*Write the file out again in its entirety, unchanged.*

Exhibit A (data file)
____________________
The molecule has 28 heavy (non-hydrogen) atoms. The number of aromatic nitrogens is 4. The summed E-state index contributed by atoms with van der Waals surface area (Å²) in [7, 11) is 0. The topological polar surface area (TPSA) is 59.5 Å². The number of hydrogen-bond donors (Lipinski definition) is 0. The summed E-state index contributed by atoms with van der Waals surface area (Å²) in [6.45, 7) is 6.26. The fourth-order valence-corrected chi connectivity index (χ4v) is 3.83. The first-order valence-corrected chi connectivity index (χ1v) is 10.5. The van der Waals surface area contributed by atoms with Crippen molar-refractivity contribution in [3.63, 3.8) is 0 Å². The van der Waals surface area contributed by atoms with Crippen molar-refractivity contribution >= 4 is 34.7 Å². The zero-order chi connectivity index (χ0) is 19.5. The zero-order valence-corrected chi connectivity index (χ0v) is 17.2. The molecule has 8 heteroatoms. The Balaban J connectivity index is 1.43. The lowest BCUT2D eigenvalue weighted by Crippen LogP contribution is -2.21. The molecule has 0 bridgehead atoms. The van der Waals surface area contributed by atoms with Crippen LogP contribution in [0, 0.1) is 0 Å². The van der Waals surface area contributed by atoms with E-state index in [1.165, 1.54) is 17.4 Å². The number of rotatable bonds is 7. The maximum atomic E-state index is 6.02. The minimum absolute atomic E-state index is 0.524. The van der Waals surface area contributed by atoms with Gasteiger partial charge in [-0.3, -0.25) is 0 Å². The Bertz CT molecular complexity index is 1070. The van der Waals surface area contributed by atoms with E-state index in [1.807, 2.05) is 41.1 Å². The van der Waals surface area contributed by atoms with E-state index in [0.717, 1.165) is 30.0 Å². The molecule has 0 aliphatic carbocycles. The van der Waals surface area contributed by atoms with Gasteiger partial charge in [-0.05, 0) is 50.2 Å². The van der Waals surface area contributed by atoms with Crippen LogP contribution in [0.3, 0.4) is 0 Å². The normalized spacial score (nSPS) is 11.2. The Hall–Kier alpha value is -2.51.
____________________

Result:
The molecule has 28 heavy (non-hydrogen) atoms. The number of aromatic nitrogens is 4. The summed E-state index contributed by atoms with van der Waals surface area (Å²) in [7, 11) is 0. The topological polar surface area (TPSA) is 59.5 Å². The number of hydrogen-bond donors (Lipinski definition) is 0. The summed E-state index contributed by atoms with van der Waals surface area (Å²) in [6.45, 7) is 6.26. The fourth-order valence-corrected chi connectivity index (χ4v) is 3.83. The first-order valence-corrected chi connectivity index (χ1v) is 10.5. The van der Waals surface area contributed by atoms with Crippen molar-refractivity contribution in [3.63, 3.8) is 0 Å². The van der Waals surface area contributed by atoms with Crippen molar-refractivity contribution >= 4 is 34.7 Å². The zero-order chi connectivity index (χ0) is 19.5. The zero-order valence-corrected chi connectivity index (χ0v) is 17.2. The molecule has 8 heteroatoms. The Balaban J connectivity index is 1.43. The lowest BCUT2D eigenvalue weighted by Crippen LogP contribution is -2.21. The molecule has 0 bridgehead atoms. The van der Waals surface area contributed by atoms with Crippen LogP contribution in [0, 0.1) is 0 Å². The van der Waals surface area contributed by atoms with E-state index in [1.165, 1.54) is 17.4 Å². The number of rotatable bonds is 7. The maximum atomic E-state index is 6.02. The minimum absolute atomic E-state index is 0.524. The van der Waals surface area contributed by atoms with Gasteiger partial charge in [-0.3, -0.25) is 0 Å². The Bertz CT molecular complexity index is 1070. The van der Waals surface area contributed by atoms with E-state index in [1.807, 2.05) is 41.1 Å². The van der Waals surface area contributed by atoms with E-state index in [0.717, 1.165) is 30.0 Å². The molecule has 0 aliphatic carbocycles. The van der Waals surface area contributed by atoms with Gasteiger partial charge in [-0.05, 0) is 50.2 Å². The van der Waals surface area contributed by atoms with Crippen LogP contribution in [0.3, 0.4) is 0 Å². The normalized spacial score (nSPS) is 11.2. The Hall–Kier alpha value is -2.51.